If their parents were the Greatest Generation, what can we say of our glorious Boomer forebears? The Worst Generation slips trippingly off the tongue. The Me Generation got hung on them long ago. The Narcissistic, Irresponsible, Arrogant, and Entitled Generation is a little long. So how about this: the Viper Generation.
For sure, weren’t they like vipers in the breasts of all those schlimazels who came home from the war and promptly went about their duties to be fruitful and multiply the suburbs? And the thanks they got was the poisonous asps who lay in their cribs, played in their leafy yards, broke down the remaining social barriers that had previously kept their riff-raff folks out of the Ivy League schools, and turned on their own kith and kin with a ferocity that hasn’t been seen since Orestes whacked Clytemnestra and her boyfriend though they obviously had it coming.
Dedicated as we are to striking, destroying, poisoning, and destabilizing, we naturally flocked to a party with a long criminal history such as the “progressive” Democrats had, and their admirably “flexible” and “nuanced” approach to such arcane notions as law and truth and morality and standards of right and wrong. It was like a permanent “get out of jail free” card, a form of atheist indulgence buying, but instead of sinning no more, we went out and sinned our tushes off.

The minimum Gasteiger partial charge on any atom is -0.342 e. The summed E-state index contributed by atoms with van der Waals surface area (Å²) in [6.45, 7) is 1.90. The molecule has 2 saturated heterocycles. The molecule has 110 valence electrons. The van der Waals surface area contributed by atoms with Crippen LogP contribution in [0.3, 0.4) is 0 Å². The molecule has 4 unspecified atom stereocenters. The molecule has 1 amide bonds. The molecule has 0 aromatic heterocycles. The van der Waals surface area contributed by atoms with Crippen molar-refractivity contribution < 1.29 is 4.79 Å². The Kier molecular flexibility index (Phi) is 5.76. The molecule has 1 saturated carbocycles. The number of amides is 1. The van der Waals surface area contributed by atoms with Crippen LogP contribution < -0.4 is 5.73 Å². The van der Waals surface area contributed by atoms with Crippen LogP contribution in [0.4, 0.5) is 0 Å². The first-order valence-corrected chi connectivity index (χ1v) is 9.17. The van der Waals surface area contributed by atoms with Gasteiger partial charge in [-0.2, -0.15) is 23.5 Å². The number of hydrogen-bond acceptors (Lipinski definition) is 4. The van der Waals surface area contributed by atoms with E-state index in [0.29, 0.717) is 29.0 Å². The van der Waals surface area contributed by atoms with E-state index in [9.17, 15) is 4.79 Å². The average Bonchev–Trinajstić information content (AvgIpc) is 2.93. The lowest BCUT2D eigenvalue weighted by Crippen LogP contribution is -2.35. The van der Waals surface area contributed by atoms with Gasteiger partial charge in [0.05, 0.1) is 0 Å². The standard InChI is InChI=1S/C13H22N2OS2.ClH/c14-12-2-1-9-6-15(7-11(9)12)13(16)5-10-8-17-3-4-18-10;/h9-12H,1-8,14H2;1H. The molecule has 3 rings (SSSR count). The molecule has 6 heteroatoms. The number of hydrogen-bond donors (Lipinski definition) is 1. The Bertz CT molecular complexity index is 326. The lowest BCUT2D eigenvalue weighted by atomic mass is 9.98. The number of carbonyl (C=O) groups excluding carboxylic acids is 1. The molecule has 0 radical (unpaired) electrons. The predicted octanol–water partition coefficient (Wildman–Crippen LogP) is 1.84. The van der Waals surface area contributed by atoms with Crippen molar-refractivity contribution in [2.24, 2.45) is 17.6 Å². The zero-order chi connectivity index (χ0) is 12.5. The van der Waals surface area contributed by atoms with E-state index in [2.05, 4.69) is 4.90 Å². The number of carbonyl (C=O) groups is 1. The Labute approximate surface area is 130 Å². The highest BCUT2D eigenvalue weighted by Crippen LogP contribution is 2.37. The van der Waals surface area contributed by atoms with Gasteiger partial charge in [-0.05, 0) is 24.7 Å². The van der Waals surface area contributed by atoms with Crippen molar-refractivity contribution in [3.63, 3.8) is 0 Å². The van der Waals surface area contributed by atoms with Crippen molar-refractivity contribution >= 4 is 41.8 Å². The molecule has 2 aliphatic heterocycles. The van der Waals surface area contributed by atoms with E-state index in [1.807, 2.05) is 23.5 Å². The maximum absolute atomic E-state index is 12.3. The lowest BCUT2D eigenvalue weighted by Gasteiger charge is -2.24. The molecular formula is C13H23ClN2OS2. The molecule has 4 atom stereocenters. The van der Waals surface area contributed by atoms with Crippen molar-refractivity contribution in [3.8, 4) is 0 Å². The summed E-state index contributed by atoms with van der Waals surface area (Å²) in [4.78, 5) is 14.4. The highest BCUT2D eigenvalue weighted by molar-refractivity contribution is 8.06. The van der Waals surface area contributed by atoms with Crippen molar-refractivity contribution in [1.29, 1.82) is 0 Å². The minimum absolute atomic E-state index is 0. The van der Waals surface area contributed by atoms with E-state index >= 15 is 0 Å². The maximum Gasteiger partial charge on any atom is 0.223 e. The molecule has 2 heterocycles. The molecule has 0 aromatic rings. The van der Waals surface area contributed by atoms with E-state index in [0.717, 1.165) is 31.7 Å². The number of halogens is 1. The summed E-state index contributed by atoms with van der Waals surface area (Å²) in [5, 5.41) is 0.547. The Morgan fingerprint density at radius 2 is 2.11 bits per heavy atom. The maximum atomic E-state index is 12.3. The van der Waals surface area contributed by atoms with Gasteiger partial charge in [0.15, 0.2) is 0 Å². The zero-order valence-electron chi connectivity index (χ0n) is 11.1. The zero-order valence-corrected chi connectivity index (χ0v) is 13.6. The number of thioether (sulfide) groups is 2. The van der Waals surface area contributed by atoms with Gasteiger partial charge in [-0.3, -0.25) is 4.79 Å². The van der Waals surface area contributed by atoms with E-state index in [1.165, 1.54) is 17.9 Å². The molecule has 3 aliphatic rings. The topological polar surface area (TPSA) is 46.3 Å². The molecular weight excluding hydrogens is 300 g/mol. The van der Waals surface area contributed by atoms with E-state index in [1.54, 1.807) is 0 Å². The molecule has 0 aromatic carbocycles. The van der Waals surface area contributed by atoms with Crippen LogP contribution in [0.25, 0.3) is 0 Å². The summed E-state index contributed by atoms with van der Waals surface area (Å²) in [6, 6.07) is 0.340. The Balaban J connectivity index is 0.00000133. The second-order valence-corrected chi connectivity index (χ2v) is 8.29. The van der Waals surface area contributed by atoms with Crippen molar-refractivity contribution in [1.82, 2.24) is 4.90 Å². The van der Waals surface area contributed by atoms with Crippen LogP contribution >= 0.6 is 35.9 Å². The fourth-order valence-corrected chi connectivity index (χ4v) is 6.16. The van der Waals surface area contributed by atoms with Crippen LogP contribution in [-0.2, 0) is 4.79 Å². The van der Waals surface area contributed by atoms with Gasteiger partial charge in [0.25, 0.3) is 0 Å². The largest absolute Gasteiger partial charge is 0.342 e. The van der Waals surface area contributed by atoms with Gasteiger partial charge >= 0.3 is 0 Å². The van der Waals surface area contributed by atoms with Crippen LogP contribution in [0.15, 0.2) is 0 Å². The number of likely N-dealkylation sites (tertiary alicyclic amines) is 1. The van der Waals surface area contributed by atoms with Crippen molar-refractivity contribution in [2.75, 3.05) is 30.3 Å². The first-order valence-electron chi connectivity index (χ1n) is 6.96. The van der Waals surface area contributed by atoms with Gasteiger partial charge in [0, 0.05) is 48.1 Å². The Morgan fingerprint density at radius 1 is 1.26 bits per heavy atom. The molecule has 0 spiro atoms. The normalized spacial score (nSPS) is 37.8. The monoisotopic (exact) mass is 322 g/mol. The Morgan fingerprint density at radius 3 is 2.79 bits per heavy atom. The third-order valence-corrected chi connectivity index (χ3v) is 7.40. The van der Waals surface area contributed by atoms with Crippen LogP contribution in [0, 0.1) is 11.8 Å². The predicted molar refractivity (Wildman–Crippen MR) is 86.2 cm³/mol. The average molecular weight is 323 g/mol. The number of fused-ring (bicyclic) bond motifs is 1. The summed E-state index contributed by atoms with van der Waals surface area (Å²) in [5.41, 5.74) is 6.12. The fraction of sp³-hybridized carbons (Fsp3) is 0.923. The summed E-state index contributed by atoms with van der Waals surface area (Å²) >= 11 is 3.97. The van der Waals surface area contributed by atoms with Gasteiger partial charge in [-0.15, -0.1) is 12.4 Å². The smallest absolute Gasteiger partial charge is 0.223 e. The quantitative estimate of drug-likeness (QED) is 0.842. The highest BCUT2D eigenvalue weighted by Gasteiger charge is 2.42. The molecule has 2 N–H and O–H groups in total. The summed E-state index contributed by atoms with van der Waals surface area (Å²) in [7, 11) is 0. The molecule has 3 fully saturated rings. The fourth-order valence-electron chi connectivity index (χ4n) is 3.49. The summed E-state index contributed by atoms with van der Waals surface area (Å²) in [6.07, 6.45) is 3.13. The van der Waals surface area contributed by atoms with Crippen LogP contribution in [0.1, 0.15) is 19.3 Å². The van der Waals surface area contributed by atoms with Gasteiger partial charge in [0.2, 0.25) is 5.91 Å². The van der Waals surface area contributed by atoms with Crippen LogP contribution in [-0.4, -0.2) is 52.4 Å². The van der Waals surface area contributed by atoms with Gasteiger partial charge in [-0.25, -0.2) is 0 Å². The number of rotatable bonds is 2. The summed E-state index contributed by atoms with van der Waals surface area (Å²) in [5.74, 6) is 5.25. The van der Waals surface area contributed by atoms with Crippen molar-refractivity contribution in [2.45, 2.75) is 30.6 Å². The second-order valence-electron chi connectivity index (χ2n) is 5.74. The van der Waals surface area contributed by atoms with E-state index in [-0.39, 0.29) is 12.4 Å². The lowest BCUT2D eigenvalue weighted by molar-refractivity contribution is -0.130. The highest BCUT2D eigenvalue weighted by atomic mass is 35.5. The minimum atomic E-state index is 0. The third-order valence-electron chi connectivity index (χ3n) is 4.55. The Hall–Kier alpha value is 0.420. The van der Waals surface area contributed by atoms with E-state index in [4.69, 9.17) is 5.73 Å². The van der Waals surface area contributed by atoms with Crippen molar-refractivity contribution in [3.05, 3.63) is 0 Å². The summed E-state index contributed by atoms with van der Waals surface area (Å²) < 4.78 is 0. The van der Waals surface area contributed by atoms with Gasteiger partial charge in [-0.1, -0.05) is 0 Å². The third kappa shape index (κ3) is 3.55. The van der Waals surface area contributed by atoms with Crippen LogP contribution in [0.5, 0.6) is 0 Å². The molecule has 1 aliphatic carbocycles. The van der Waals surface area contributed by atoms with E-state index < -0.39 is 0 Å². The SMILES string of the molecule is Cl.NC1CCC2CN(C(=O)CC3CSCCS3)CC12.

Up was suddenly Down. Black was suddenly White. In was suddenly Out. How wonderful it all was. We never thought of the consequences, because consequences are for later and we are for the here and now. It’s no accident that one of our standard rejoinders when you lot objects to one or another of our social experiments that we’ve just implemented, usually by judicial fiat, is: “Well, the sky didn’t fall, did it?’
Only one thing stood, and continues to stand, in our way: you.
And by you I mean principally the other half of the Baby Boomer cohort, the ones who didn’t, like Satan, rebel. Some of them, a few, were like the angel Abdiel, who flirted with joining the insurgents but quickly repented and returned to the Enemy camp. But most of them just got up in the morning and went to work, dealing with reality as if it were, you know, reality, instead of the elaborate artificial academic construct we had fashioned. Unlike us, the constant kvetches, they never complained. They worked for ten cents on our dollar, their backs worth less than the penny for our thoughts, and still the fools were under the impression they were living the American Dream. Try as we might, and we did, to convince them otherwise, they believed in this country, believed in American exceptionalism, believed that their children would have a better life, believed — even when, like Abdiel, they slipped and fell — in the power of redemption. And even though we laughed at them, they persisted, which is one virtue we certainly know how to respect.
So the Cold Civil War continues, unto the generations, which would be mine. Because unless you finish us, we are most certainly going to finish you.
— David Kahane is the author of the incredibly prescient book, Rules for Radical Conservatives, from which this article is excerpted. You can tell him how right he is by “friending” him on Facebook, writing to him at [email protected], or following him on Twitter @dkahanerules.